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Legal Fees Mounting on Canalside Lawsuit; Taxpayers Getting Crushed

By Tony Farina

Roseanne DiPizio claims the ECHDC tried to strong-arm them financially, in order to get rid of them.

Well, it seems that our story last week about the stonewalling by state agencies in responding to FOIL requests about the state taxpayer money being paid to the Phillips Lytle law firm to defend a wrongful termination suit brought by the Dipizio Construction Company against Erie Canal Harbor Development Corporation, has touched a nerve.

After nearly three months of getting no information, Empire State Development and its subsidiary, ECDHC, have completed what they describe as “their diligent search for documents,” and have responded to Ch. 4 news and to me personally about what they are paying to the law firm to defend Sam Hoyt, regional director of Empire State, and Thomas Dee and Mark Smith, the project managers on the replica canal project that Dipizio was working on before the company was terminated last May.

According to a response to one of my FOILS that I made in October, Empire State said in a communication dated Dec. 19 that “through the date of your FOIL request (listed as Oct. 30), legal bills by ECHDC to the Phillips Lytle LP law firm that are responsive thereto total $349,684,47.”

Now that obviously doesn’t include any of the legal fees billed or paid since that Oct. 30 date, and there has been plenty of legal work conducted between the parties since that time. Included is the decision last month by State Supreme Court Justice Timothy Walker in favor of Dipizio on two key issues connected to the wrongful termination action launched by the construction company.

The court’s decision was in favor of Dipizio’s claims that delays and increased costs were caused by ECHDC when it came to the disposal of non-hazardous contaminants and the use of less-expensive granite that was permissible under the contract.

Nonetheless, Phillips Lytle’s battery of lawyers has indicated the firm may appeal on behalf of the state, meaning the meter is still running on the legal bills being borne by state taxpayers and paid to Buffalo’s second biggest law firm which now resides quite comfortably on the harbor footprint in the old Donovan building.

Despite efforts by attorneys for Dipizio to try and settle the matter and move on, the state is insisting on continuing the costly legal fight that could run for years, all on the back of taxpayers and that includes a defamation suit.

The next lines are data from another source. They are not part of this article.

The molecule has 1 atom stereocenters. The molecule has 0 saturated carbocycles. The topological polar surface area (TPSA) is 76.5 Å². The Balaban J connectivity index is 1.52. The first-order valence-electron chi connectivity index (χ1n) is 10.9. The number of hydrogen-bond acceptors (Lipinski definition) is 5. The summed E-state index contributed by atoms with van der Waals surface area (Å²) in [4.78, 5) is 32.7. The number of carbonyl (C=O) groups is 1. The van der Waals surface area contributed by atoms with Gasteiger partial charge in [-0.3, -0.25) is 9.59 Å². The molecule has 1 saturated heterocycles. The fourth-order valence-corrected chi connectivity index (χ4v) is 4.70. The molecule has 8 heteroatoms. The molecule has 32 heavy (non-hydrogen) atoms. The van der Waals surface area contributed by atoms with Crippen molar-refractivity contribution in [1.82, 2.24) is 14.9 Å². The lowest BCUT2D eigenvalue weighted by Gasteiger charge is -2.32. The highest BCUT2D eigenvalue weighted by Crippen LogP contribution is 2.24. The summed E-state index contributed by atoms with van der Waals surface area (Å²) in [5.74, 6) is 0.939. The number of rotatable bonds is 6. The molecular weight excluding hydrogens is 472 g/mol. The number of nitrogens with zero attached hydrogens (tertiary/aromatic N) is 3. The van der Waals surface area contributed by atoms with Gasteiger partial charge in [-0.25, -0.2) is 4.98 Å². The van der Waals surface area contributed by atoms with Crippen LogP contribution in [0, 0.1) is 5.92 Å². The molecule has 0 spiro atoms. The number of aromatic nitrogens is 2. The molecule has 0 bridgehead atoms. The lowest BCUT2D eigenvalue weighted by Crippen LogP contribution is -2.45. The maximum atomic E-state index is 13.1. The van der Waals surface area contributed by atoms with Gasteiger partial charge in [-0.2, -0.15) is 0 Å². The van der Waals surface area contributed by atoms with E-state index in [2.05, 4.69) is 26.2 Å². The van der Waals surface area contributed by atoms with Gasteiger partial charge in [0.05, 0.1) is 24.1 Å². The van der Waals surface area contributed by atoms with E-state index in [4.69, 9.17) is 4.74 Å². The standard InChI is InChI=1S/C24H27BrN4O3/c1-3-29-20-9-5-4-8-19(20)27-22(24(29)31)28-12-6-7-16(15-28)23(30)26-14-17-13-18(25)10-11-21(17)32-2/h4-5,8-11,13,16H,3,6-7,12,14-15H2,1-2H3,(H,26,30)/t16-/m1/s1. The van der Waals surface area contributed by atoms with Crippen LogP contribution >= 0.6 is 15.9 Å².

I have repeatedly disclosed that I am a part-time consultant for the Cheektowaga construction company that has a 37-year unblemished record when it comes to finishing projects it started. The current legal fight began when the firm was terminated by ECHDC--without a vote by its board which had approved the contract to begin with-- for causing delays in the canal project, which the company claims were the state’s fault and they were just looking for a scapegoat.

In fact, Dipizio has countered successfully so far that major delays and increased costs in the $20 million project were caused by government bungling and off-the-mark interpretations of the contract.

The case is far from settled, the legal costs on both sides are mounting, and taxpayers are paying the freight for the state in a case that is very much up in the air. In other words, far from a slam dunk.

The state stonewalled for months on what it was paying in legal fees until my story last week in the Lackawanna Front Page, the South Buffalo News, and the Niagara Falls Reporter, and now we know that costs are clearly approaching a half-million dollars paid to the Phillips Lytle law firm and counting.

It looks like the state has given the law firm a blank check to defend the local bureaucracy in a bid to save face on what appears to have been an unwarranted termination of a respectable local business that is not willing to take the blame for the state’s bungling.

Stay tuned!



Niagara Falls Reporter - Publisher Frank Parlato Jr. www.niagarafallsreporter.com

Dec 31, 2013